Having a meal plan will help you in a variety of ways. It will decrease impulse purchases as you focus solely on the things on your shopping list. It will help you save time at home as you learn to cook similar things together that can be spread out into a variety of meals. And it will reduce overwhelm and stress of not knowing what to cook.
Creating a meal plan can also be one of the hardest parts. How do you create a meal plan that’s healthy? What if you have picky eaters in your house? How can you make a meal plan but also save money? And how do you stay motivated?
If you’re someone that struggles with meal planning then I’d love for you to check out my new program, Master Your Meal Plan where you’ll learn all these steps through guided videos, coaching, and done-for-you plans.
2. Read Ingredients Labels
The truth is in the ingredients list. It’s not in the buzz words or the pretty design on the front. If you’re going to buy something from a package you have to read the ingredients label first to see if it’s actually a product that you would consider healthy.
The answer to this will be different for all of us which is totally okay. What might be “healthy” to me might feel different for you.
Here’s what I usually look for especially when it comes to snacks and any food for my daughter… Focus on real, whole food ingredients only. I teach a concept called the real food spectrum inside Master Your Meal Plan.
Basically what that means is there is a wide spectrum where foods can lie when it comes to healthy versus unhealthy. For example, an apple would be considered the healthiest purest form. It would fall on the far left of the spectrum. Dehydrated apple chips are still healthy, but not as much as eating a fresh apple – they would be on the left somewhere. Apple sauce would also be somewhere on the left (if unsweetened). But apple-flavored candy would be on the far right because there’s nothing that’s actually nutritious about it.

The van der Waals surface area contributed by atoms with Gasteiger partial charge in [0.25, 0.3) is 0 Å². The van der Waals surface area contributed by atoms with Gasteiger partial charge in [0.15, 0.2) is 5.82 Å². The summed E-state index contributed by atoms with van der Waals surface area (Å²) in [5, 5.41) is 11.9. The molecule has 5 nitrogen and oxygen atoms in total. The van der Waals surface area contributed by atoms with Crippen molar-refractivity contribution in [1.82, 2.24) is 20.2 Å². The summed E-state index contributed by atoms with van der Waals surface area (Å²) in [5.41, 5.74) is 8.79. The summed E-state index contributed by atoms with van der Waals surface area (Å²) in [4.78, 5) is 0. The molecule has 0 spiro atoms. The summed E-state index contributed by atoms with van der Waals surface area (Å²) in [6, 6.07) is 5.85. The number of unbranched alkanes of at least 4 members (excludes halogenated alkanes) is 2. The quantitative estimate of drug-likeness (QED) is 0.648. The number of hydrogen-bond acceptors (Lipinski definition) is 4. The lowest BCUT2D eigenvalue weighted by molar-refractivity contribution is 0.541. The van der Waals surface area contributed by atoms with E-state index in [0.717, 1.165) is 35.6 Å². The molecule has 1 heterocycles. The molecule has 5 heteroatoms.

Here’s a simple trick you can use next time you’re at the grocery store: Read the ingredients label and see if you can pronounce 90% of the words and understand if they actually sound like food (example, salt, coconut oil, sweet potatoes, etc.) If they do, great! Now focus on how long the ingredients list is – is it short? That’s usually a good sign as the fewer ingredients the more it will be on the left of that food spectrum. Lastly, look at the grams of sugar. Is it a lot? The World Health Organization recommends no more than 25 grams (6 tsp) of sugar a day. I still think that’s too much. But if a snack takes up more than 20% of that, then I like to skip it and make a healthier version at home.
3. Stock Up On Healthy Pantry Staples
Pantry staples are the main way you can focus on eating healthy and saving money. In particular, focus on whole grains and beans. These can become the base of almost any meal. They can be added to power bowls, soups, casseroles, or just a simple side dish. They’re high in protein and fiber, which will leave you feeling fuller longer.
To start, look for quinoa, brown rice, buckwheat groats, chickpeas, lentils, black beans, and navy beans. More pantry staples include canned tomatoes which are easy to add to a variety of dishes. Also stock up on spices – skip the jars of pre-made sauces and mixes and make your own instead. Spices are cheaper and you’ll be cutting out the extra sodium and preservatives.